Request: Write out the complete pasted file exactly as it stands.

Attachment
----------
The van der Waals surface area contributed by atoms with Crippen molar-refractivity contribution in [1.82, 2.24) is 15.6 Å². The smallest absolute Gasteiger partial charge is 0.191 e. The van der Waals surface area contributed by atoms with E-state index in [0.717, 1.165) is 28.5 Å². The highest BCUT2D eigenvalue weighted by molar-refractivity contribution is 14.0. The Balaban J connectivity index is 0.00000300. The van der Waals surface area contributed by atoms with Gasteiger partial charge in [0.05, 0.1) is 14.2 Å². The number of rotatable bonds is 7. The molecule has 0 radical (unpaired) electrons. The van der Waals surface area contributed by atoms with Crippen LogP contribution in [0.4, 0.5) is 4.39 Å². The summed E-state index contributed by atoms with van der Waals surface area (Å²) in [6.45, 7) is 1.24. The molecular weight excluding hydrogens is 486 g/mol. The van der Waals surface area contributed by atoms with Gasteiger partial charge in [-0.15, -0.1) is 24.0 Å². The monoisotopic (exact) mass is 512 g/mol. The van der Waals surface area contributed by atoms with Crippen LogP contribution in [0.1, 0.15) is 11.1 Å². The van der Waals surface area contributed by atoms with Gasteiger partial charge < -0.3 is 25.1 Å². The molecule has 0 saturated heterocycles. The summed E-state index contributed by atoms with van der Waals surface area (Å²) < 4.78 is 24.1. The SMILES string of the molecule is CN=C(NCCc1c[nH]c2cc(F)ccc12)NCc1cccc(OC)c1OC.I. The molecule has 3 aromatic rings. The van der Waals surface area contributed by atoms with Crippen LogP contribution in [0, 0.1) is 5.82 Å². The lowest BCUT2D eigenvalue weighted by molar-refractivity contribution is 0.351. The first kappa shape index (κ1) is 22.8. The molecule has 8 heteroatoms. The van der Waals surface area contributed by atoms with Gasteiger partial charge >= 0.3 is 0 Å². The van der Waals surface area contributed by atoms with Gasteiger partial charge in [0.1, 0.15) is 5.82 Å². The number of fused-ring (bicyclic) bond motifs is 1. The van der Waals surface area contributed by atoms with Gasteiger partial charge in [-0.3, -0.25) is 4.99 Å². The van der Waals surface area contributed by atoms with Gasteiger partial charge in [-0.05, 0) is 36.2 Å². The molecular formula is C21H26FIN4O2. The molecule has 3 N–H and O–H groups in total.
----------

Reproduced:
The van der Waals surface area contributed by atoms with Crippen molar-refractivity contribution in [1.82, 2.24) is 15.6 Å². The smallest absolute Gasteiger partial charge is 0.191 e. The van der Waals surface area contributed by atoms with E-state index in [0.717, 1.165) is 28.5 Å². The highest BCUT2D eigenvalue weighted by molar-refractivity contribution is 14.0. The Balaban J connectivity index is 0.00000300. The van der Waals surface area contributed by atoms with Gasteiger partial charge in [0.05, 0.1) is 14.2 Å². The number of rotatable bonds is 7. The molecule has 0 radical (unpaired) electrons. The van der Waals surface area contributed by atoms with Crippen LogP contribution in [0.4, 0.5) is 4.39 Å². The summed E-state index contributed by atoms with van der Waals surface area (Å²) in [6.45, 7) is 1.24. The molecular weight excluding hydrogens is 486 g/mol. The van der Waals surface area contributed by atoms with Gasteiger partial charge in [-0.15, -0.1) is 24.0 Å². The monoisotopic (exact) mass is 512 g/mol. The van der Waals surface area contributed by atoms with Crippen LogP contribution in [0.1, 0.15) is 11.1 Å². The van der Waals surface area contributed by atoms with Gasteiger partial charge < -0.3 is 25.1 Å². The molecule has 0 saturated heterocycles. The summed E-state index contributed by atoms with van der Waals surface area (Å²) < 4.78 is 24.1. The SMILES string of the molecule is CN=C(NCCc1c[nH]c2cc(F)ccc12)NCc1cccc(OC)c1OC.I. The molecule has 3 aromatic rings. The van der Waals surface area contributed by atoms with Crippen LogP contribution in [0, 0.1) is 5.82 Å². The lowest BCUT2D eigenvalue weighted by molar-refractivity contribution is 0.351. The first kappa shape index (κ1) is 22.8. The molecule has 8 heteroatoms. The van der Waals surface area contributed by atoms with Gasteiger partial charge >= 0.3 is 0 Å². The van der Waals surface area contributed by atoms with Gasteiger partial charge in [0.1, 0.15) is 5.82 Å². The number of fused-ring (bicyclic) bond motifs is 1. The van der Waals surface area contributed by atoms with Gasteiger partial charge in [-0.3, -0.25) is 4.99 Å². The van der Waals surface area contributed by atoms with Gasteiger partial charge in [-0.05, 0) is 36.2 Å². The molecular formula is C21H26FIN4O2. The molecule has 3 N–H and O–H groups in total.